angry tapir writes "Nokia has filed claims in the U.S. and Germany saying that products from HTC, Research In Motion (RIM) and ViewSonic infringe a number of the company's patents. Nokia has filed actions against all three companies in Mannheim's and Munich's respective regional courts. Nokia has also filed complaints against HTC before the U.S. International Trade Commission (ITC), the Federal District Court of Delaware and the regional court in Düsseldorf. RIM will also have to dispatch its lawyers to Düsseldorf for a Nokia lawsuit filed there, while ViewSonic's legal team have to defend the company against a suit in Delaware."
itwbennett writes "The European Court of Justice ruled on Wednesday that the functionality of a computer program and the programming language it is written in cannot be protected by copyright. In its ruling on a case brought by SAS Institute against World Programming Limited (WPL), the court said that 'the purchaser of a license for a program is entitled, as a rule, to observe, study or test its functioning so as to determine the ideas and principles which underlie that program.'"
nachiketas writes "Oxford University researchers David Porter and Fujia Chen examine the structure of silkworm cocoons, which are extremely light and tough, with properties that could inspire advanced materials for use in protective helmets and light-weight armour. 'Silkworm cocoons have evolved a remarkable range of optimal structures and properties to protect moth pupae from many different natural threats,' Porter and Chen said in their paper. These structures are lightweight, strong and porous and therefore 'ideal for the development of bio-inspired composite materials.' Their research could lead to lightweight armour that dissipates rather than deflects the particular components of a blast that do the most damage to the human body — much like crumple zones in modern cars or sound-absorbing sonar tiles that make submarines harder to detect."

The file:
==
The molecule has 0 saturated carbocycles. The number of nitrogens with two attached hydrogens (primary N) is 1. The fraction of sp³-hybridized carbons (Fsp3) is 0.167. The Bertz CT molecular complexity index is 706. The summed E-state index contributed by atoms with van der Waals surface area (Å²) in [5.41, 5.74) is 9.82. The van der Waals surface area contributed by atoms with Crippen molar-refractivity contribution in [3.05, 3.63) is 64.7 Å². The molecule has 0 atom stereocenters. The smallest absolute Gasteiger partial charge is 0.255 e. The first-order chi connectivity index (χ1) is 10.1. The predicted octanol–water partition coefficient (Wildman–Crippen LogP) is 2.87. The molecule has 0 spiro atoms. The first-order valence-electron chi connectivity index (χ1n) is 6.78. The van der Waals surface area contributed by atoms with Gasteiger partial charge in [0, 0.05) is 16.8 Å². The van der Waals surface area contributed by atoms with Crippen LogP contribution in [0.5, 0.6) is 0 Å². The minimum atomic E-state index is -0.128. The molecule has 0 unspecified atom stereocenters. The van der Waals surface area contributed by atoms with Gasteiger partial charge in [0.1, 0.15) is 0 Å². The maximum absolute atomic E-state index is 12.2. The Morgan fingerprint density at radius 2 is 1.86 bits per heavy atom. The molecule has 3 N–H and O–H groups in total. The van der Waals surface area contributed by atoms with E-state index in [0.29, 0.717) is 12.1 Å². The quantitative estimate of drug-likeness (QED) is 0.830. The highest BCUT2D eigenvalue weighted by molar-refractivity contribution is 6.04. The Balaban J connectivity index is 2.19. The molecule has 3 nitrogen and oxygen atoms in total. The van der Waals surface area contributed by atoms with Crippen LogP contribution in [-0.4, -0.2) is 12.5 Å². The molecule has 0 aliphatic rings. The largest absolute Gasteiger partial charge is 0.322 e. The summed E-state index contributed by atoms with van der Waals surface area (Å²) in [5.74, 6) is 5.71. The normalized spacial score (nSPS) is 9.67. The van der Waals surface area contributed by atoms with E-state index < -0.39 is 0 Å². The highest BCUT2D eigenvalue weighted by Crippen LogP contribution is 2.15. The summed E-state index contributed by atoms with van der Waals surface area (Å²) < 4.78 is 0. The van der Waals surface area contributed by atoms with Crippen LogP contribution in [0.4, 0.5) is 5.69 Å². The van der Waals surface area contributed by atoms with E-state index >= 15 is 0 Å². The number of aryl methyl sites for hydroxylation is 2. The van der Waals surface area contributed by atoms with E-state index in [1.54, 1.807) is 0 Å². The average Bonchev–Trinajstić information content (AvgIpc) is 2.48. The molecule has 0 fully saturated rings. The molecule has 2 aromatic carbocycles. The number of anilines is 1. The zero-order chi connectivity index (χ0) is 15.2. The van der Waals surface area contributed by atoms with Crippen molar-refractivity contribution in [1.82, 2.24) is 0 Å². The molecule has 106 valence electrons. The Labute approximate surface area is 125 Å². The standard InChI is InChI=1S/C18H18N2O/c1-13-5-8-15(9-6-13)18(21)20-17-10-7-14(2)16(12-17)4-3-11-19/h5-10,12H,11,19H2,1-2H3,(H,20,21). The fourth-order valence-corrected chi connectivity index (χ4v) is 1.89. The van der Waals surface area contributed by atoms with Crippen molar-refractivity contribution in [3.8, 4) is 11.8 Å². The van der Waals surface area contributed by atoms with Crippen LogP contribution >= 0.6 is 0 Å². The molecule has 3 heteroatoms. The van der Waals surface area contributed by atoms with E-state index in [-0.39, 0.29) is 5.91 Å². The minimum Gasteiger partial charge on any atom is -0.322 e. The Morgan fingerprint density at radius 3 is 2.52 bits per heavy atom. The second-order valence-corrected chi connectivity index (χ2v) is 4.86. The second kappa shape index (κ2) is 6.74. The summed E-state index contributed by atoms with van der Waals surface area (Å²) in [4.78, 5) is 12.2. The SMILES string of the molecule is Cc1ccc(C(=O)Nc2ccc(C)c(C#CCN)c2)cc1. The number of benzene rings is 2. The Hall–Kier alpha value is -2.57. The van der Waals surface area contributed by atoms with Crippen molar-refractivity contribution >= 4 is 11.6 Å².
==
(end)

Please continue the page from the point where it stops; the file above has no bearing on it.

JeepFanatic writes "I've never been one to read comic books, but I've always enjoyed superheroes. My 3-year-old son is really into superheroes (especially Spider-man) and I thought it would be a fun thing to do together to start reading comics to him. Any suggestions on comics that would be more appropriate to start him out with?"
The Bad Astronomer writes "A star in a galaxy 2.7 billion light years away wandered too close to a supermassive black hole and suffered the ultimate fate: it was literally torn apart by the black hole's gravity. The event was seen as a flash of ultraviolet light flaring 350 times brighter than the galaxy itself, slowly fading over time. Astronomers were able to determine that some of the star's material was eaten by the black hole, and some flung off into space. Although rare, this is the second time such a thing has been seen; the other was just last year."
betterunixthanunix writes "The New York City Department of Education has issued rules covering student-teacher interactions on social networking websites. Following numerous inappropriate relationships between students and teachers that began on social networking sites, the rules prohibit teachers from communicating with students using their 'personal' accounts, and requires parental consent before students can participate in social networking for educational purposes. The rules also state that teachers have no expectation of privacy online, and that principals and other officials will inspect teachers' profiles. Oddly, the rules do not address communication involving cell phones, which the Department of Education's own investigations have shown to be even more problematic."
First time accepted submitter ElectronicHouseGrant writes "Freshman Derek Low rigged up his Berkeley dorm room with something he calls B.R.A.D., which is short for 'Berkeley Ridiculously Automated Dorm.' The room includes automated lighting, drapes, music, motion detection, and more. He can control everything through voice recognition, but a wireless remote, his iPhone and his iPad are also in on the control party. Derek started the install on February 4 and finished just a few days ago."
Sparrowvsrevolution writes "Mozilla has taken a public stand against the controversial Cyber Intelligence Sharing and Protection Act, saying that it has a 'broad and alarming reach' that 'infringes on our privacy.' That makes it the first major tech firm to speak out against CISPA. Facebook, Microsoft, IBM, Intel, Oracle and Symantec are all included among the companies that support the bill, which passed the House late last month and is now being considered in the Senate. Google has so far declined to take a stand supporting or opposing the bill."